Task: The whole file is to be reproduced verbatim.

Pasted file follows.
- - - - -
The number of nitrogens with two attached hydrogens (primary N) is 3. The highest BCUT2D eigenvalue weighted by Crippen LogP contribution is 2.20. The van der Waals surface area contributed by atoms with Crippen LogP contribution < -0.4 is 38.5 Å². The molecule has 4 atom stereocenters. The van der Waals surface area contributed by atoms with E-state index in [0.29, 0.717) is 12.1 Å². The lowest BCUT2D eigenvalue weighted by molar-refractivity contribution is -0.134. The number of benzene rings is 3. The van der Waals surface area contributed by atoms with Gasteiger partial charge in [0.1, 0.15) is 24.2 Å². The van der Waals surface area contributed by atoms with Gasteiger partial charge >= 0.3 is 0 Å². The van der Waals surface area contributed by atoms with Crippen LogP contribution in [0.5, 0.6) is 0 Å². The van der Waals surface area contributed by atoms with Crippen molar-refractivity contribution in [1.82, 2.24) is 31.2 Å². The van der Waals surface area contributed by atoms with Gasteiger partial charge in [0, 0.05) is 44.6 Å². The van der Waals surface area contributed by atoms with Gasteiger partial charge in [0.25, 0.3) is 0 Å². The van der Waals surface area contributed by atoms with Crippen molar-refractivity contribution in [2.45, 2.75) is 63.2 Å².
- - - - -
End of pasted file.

The number of nitrogens with two attached hydrogens (primary N) is 3. The highest BCUT2D eigenvalue weighted by Crippen LogP contribution is 2.20. The van der Waals surface area contributed by atoms with Crippen LogP contribution < -0.4 is 38.5 Å². The molecule has 4 atom stereocenters. The van der Waals surface area contributed by atoms with E-state index in [0.29, 0.717) is 12.1 Å². The lowest BCUT2D eigenvalue weighted by molar-refractivity contribution is -0.134. The number of benzene rings is 3. The van der Waals surface area contributed by atoms with Gasteiger partial charge in [0.1, 0.15) is 24.2 Å². The van der Waals surface area contributed by atoms with Gasteiger partial charge >= 0.3 is 0 Å². The van der Waals surface area contributed by atoms with Crippen LogP contribution in [0.5, 0.6) is 0 Å². The van der Waals surface area contributed by atoms with Crippen molar-refractivity contribution in [1.82, 2.24) is 31.2 Å². The van der Waals surface area contributed by atoms with Gasteiger partial charge in [0, 0.05) is 44.6 Å². The van der Waals surface area contributed by atoms with Gasteiger partial charge in [0.25, 0.3) is 0 Å². The van der Waals surface area contributed by atoms with Crippen molar-refractivity contribution in [2.45, 2.75) is 63.2 Å².